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The REAL Mobile Opportunity

Posted by on in A Day in a (MR) Life

Sometimes it seems like the future of quantitiative mobile research has already been determined.

onlinemobilesurvey- Real-short surveys, 5 to 10 questions long.
- Simple-response controls like big radio buttons.
- Small screens = small tasks = limited data sets.

At a time when clients, budgets and timelines are demanding that we do more with less, mobile quant would seem to do a pretty good job with the "less" part of things. If we're being honest that makes us primary researchers a little nervous, and prone to think of mobile as an interesting but ultimately niche methodology.

 

The change is a comin'

But I'd wager that the current definition of "short" and "simple" will change over time as more consumers come to live fully mobile lives, and mobile devices become an increasingly "best" way to reach people for feedback. Conventional wisdom says ask only 5 to 10 questions and use the simplest of instructions, but how can that be the end of the story when people - right now - are browsing, shopping, and buying on their Smartphones?

Thoughts on TMRE 2011

Posted by on in Conferences

tmre_banner_250x250_nodisI recently came back from the 2011 The Market Research Event (TMRE) conference in Orlando, the biggest marketing research conference of the year. There was plenty to like, not the least of which was the scale of the event. Rarely, if ever, do we get to see an exclusively market research event that is so big. Kudos to IIR for putting it together.

The highlight of the event for me was the Keynotes, of which there were eight. I couldn't catch all of them, but my favorite was Sheena Iyengar from Columbia, author of the best seller The Art of Choosing (and sister-in-law of my friend Raghu Iyengar from Wharton). In a beautifully choreographed and clear presentation, Sheena (who is blind) talked about the problem of plenty in consumer choice and ways to avoid it for both sellers and buyers. The Keynotes were all held in a massive room and very entertainingly emceed by Cayne Collier, an actor and improv artist from Second City Chicago. Discussions with a variety of people indicated that the Keynotes were the favorite part of the conference for many.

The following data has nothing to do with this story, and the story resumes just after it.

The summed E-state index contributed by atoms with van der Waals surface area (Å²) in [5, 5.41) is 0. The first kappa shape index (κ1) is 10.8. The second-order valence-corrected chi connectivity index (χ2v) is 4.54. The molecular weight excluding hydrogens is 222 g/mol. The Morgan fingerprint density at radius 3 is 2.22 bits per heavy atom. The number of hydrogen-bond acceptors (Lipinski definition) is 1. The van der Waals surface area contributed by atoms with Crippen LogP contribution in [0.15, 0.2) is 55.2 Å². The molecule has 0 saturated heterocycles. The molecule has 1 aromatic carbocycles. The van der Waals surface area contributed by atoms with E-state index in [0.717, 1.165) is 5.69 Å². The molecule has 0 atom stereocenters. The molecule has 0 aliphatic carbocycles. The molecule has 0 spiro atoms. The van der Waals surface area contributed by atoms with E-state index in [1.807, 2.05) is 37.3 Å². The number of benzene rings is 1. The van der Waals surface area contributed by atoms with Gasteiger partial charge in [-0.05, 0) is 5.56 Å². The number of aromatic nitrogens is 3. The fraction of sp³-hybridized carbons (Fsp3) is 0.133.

Tagged in: Market Research
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  • Ed Olesky
    Ed Olesky says #
    Thanks for the comments Rajan! I agree with you, though I do think TMRE did a fairly good job reporting on the NGMR Disruptive In

As I sat down to write I realized that this is not a simple question. Consider the conventional meaning of necessities (defined as must-haves) and luxuries (defined as nice-to-haves). Which category market research falls into may depend on the eye of the beholder.

Researchers (or more accurately research sellers) may want to think of themselves as producing necessities rather than luxuries. But in the consumer world necessities are also generally commodities and often sold based on price. Researchers of course want to be seen as producing something valuable, something that is worth a premium -- in other words, a luxury.  So, which is it?